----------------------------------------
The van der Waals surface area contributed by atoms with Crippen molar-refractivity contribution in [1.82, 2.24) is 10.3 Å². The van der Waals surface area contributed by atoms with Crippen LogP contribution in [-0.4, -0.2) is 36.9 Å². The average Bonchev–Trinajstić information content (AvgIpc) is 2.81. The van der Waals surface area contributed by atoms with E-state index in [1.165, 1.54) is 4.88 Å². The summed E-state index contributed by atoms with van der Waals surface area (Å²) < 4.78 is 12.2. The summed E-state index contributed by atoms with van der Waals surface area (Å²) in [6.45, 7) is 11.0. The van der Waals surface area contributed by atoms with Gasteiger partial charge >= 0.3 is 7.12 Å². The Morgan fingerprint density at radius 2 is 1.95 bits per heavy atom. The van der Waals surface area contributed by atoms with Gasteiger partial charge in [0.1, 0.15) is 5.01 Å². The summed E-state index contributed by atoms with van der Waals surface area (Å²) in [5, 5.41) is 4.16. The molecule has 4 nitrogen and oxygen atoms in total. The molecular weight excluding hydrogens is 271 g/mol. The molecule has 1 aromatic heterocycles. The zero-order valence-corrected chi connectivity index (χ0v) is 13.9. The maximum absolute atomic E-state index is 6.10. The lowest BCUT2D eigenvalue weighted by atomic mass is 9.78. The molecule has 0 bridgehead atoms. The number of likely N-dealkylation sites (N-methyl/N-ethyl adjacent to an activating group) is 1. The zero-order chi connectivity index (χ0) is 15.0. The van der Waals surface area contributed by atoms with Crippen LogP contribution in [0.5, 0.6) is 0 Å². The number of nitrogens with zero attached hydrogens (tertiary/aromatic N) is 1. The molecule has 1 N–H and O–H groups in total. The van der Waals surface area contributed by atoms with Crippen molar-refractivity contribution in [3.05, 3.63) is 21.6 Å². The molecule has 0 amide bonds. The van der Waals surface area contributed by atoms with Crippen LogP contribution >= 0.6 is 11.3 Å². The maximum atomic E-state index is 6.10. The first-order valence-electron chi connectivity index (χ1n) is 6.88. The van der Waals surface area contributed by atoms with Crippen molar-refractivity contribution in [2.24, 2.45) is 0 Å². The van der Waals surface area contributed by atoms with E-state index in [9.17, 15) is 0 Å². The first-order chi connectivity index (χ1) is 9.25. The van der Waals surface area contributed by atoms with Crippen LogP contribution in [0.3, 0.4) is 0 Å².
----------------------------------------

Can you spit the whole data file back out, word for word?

The van der Waals surface area contributed by atoms with Crippen molar-refractivity contribution in [1.82, 2.24) is 10.3 Å². The van der Waals surface area contributed by atoms with Crippen LogP contribution in [-0.4, -0.2) is 36.9 Å². The average Bonchev–Trinajstić information content (AvgIpc) is 2.81. The van der Waals surface area contributed by atoms with E-state index in [1.165, 1.54) is 4.88 Å². The summed E-state index contributed by atoms with van der Waals surface area (Å²) < 4.78 is 12.2. The summed E-state index contributed by atoms with van der Waals surface area (Å²) in [6.45, 7) is 11.0. The van der Waals surface area contributed by atoms with Gasteiger partial charge >= 0.3 is 7.12 Å². The Morgan fingerprint density at radius 2 is 1.95 bits per heavy atom. The van der Waals surface area contributed by atoms with Gasteiger partial charge in [0.1, 0.15) is 5.01 Å². The summed E-state index contributed by atoms with van der Waals surface area (Å²) in [5, 5.41) is 4.16. The molecule has 4 nitrogen and oxygen atoms in total. The molecular weight excluding hydrogens is 271 g/mol. The molecule has 1 aromatic heterocycles. The zero-order valence-corrected chi connectivity index (χ0v) is 13.9. The maximum absolute atomic E-state index is 6.10. The lowest BCUT2D eigenvalue weighted by atomic mass is 9.78. The molecule has 0 bridgehead atoms. The number of likely N-dealkylation sites (N-methyl/N-ethyl adjacent to an activating group) is 1. The zero-order chi connectivity index (χ0) is 15.0. The van der Waals surface area contributed by atoms with Crippen LogP contribution in [0.5, 0.6) is 0 Å². The number of nitrogens with zero attached hydrogens (tertiary/aromatic N) is 1. The molecule has 1 N–H and O–H groups in total. The van der Waals surface area contributed by atoms with Crippen molar-refractivity contribution in [3.05, 3.63) is 21.6 Å². The molecule has 0 amide bonds. The van der Waals surface area contributed by atoms with Crippen LogP contribution >= 0.6 is 11.3 Å². The maximum atomic E-state index is 6.10. The first-order valence-electron chi connectivity index (χ1n) is 6.88. The van der Waals surface area contributed by atoms with Crippen molar-refractivity contribution in [2.24, 2.45) is 0 Å². The van der Waals surface area contributed by atoms with E-state index in [9.17, 15) is 0 Å². The first-order chi connectivity index (χ1) is 9.25. The van der Waals surface area contributed by atoms with Crippen LogP contribution in [0.3, 0.4) is 0 Å².